‘80,000 Pakistanis die annually from smoking’

Pakistanis consume Rs450 billion worth of tobacco each year.

Our Correspondent June 01, 2013
“The number of girl smokers in the country has jumped from 6 per cent to 16.3 per cent in recent years," says Dr Masood. PHOTO: FILE


Tobacco kills nearly six million people each year out of which almost 600,000 die from second-hand smoke, said Dr Zahid Masood, The University of Faisalabad’s community medicine department head, on Friday.

Masood was addressing a seminar on World No Tobacco Day held here at the TUF’s Saleem Auditorium.

He said there were 30 million tobacco smokers in Pakistan and 80,000 people died annually because of it.

“The number of girl smokers in the country has jumped from 6 per cent to 16.3 per cent in recent years…smoking shisha for an hour is equal to smoking 100 cigarettes,” he said.

Masood said tobacco advertisements, promotions, and sponsorships should be banned under the World Health Organisation framework – convention for tobacco control.

“Yet, only 19 countries, representing 6 per cent of the world’s population, have comprehensive national bans…unless we act, 8 million people will die by 2030, of which more than 80 per cent will be from low and middle income countries,” he said.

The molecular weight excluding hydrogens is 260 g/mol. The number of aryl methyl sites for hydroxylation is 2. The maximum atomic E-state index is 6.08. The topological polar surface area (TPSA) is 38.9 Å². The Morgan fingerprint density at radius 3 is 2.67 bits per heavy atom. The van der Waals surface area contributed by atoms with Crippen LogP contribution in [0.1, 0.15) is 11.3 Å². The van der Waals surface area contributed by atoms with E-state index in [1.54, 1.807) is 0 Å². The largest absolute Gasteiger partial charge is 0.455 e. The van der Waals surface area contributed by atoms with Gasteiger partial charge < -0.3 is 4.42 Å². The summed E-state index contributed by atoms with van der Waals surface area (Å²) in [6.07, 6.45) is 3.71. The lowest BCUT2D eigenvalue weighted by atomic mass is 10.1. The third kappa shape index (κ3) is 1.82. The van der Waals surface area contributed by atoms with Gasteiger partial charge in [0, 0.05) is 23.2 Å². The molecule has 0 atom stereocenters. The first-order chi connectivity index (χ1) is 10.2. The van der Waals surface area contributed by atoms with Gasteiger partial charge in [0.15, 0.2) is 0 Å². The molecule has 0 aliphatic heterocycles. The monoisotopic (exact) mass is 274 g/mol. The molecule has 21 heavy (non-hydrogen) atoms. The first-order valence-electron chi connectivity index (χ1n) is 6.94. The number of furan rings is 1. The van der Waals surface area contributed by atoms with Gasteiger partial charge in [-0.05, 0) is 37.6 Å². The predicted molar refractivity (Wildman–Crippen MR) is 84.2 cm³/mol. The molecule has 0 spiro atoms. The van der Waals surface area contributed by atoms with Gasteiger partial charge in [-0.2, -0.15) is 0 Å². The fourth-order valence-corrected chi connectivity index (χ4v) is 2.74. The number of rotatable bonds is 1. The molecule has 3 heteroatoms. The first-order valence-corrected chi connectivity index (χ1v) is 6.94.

Masood said Pakistanis consume Rs450 billion worth of tobacco annually. He said in countries like Pakistan a cigarette pack was cheaper than a loaf of bread.

“Smoking got popular amongst youth due to easy availability and affordability,” he added.

He said strict laws against tobacco use were in place in Australia under which tobacco industry logos, brand imagery and promotional text had been banned.

Earlier, Dr Mutayyaba, a university teacher, explained the WHOs theme for 2013 ‘Ban Tobacco Advertising, Promotion and Sponsorship.’

Dr Shandana and Dr Sehrish also spoke about the health hazards of tobacco use.

Professor Dr Iqbal Tahir, advisor to Board of Governors chairman, focused on imposing taxes on cigarettes.

He appreciated the role of media which discouraged advertisement by the cigarette industry.

He said parents should carefully watch activities of their children. They could help their children avoid tobacco use by counseling them, he said.

Published in The Express Tribune, June 1st, 2013.


Enlightened | 8 years ago | Reply

This is indeed an alarming situation in which 220 smokers die each day throughout the year in Pakistan. Those who smoke also infect their wives and children with lung infections through passive smoking. In medical science smoking is considered more harmful for health than alcoholic intake. In India, there is a ban on smoking in public places, no smoking zones and movies which has made a world of difference as less people are getting into this addiction. Pakistan should take similar steps and create awareness amongst the masses of the harmful affects of this deadly habit.

Fatima | 8 years ago | Reply



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